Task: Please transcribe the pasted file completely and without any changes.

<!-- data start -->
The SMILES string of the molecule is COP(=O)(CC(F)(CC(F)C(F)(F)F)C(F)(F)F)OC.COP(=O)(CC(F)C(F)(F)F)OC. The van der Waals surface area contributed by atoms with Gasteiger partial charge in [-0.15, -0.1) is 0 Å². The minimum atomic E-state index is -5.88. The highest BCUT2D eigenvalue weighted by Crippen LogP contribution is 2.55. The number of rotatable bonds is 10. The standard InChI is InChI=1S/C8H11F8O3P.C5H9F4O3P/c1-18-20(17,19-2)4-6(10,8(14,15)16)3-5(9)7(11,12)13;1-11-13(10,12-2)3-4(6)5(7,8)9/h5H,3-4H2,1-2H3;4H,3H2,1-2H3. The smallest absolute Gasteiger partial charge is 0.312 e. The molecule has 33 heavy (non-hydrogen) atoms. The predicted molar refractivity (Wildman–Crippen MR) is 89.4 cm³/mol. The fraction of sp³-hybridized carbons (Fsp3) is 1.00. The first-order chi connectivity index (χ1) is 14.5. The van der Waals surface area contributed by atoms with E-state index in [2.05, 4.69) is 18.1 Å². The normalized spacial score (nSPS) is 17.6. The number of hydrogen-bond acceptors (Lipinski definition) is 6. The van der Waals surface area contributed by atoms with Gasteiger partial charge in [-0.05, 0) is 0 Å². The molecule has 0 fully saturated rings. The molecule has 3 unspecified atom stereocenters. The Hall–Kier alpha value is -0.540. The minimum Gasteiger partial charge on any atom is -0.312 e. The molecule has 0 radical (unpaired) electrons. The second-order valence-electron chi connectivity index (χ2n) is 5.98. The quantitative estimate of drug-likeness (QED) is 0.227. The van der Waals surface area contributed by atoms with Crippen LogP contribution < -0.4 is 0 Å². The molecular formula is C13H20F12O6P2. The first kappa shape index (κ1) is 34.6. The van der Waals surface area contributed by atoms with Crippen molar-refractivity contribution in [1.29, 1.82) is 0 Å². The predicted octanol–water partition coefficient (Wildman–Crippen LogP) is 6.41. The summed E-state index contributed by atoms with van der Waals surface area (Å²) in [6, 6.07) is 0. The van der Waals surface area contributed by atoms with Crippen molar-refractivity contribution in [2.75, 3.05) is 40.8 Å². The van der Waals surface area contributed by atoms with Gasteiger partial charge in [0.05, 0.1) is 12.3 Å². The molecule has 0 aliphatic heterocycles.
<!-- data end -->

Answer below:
The SMILES string of the molecule is COP(=O)(CC(F)(CC(F)C(F)(F)F)C(F)(F)F)OC.COP(=O)(CC(F)C(F)(F)F)OC. The van der Waals surface area contributed by atoms with Gasteiger partial charge in [-0.15, -0.1) is 0 Å². The minimum atomic E-state index is -5.88. The highest BCUT2D eigenvalue weighted by Crippen LogP contribution is 2.55. The number of rotatable bonds is 10. The standard InChI is InChI=1S/C8H11F8O3P.C5H9F4O3P/c1-18-20(17,19-2)4-6(10,8(14,15)16)3-5(9)7(11,12)13;1-11-13(10,12-2)3-4(6)5(7,8)9/h5H,3-4H2,1-2H3;4H,3H2,1-2H3. The smallest absolute Gasteiger partial charge is 0.312 e. The molecule has 33 heavy (non-hydrogen) atoms. The predicted molar refractivity (Wildman–Crippen MR) is 89.4 cm³/mol. The fraction of sp³-hybridized carbons (Fsp3) is 1.00. The first-order chi connectivity index (χ1) is 14.5. The van der Waals surface area contributed by atoms with E-state index in [2.05, 4.69) is 18.1 Å². The normalized spacial score (nSPS) is 17.6. The number of hydrogen-bond acceptors (Lipinski definition) is 6. The van der Waals surface area contributed by atoms with Gasteiger partial charge in [-0.05, 0) is 0 Å². The molecule has 0 fully saturated rings. The molecule has 3 unspecified atom stereocenters. The Hall–Kier alpha value is -0.540. The minimum Gasteiger partial charge on any atom is -0.312 e. The molecule has 0 radical (unpaired) electrons. The second-order valence-electron chi connectivity index (χ2n) is 5.98. The quantitative estimate of drug-likeness (QED) is 0.227. The van der Waals surface area contributed by atoms with Crippen LogP contribution < -0.4 is 0 Å². The molecular formula is C13H20F12O6P2. The first kappa shape index (κ1) is 34.6. The van der Waals surface area contributed by atoms with Crippen molar-refractivity contribution in [1.29, 1.82) is 0 Å². The predicted octanol–water partition coefficient (Wildman–Crippen LogP) is 6.41. The summed E-state index contributed by atoms with van der Waals surface area (Å²) in [6, 6.07) is 0. The van der Waals surface area contributed by atoms with Crippen molar-refractivity contribution in [2.75, 3.05) is 40.8 Å². The van der Waals surface area contributed by atoms with Gasteiger partial charge in [0.05, 0.1) is 12.3 Å². The molecule has 0 aliphatic heterocycles.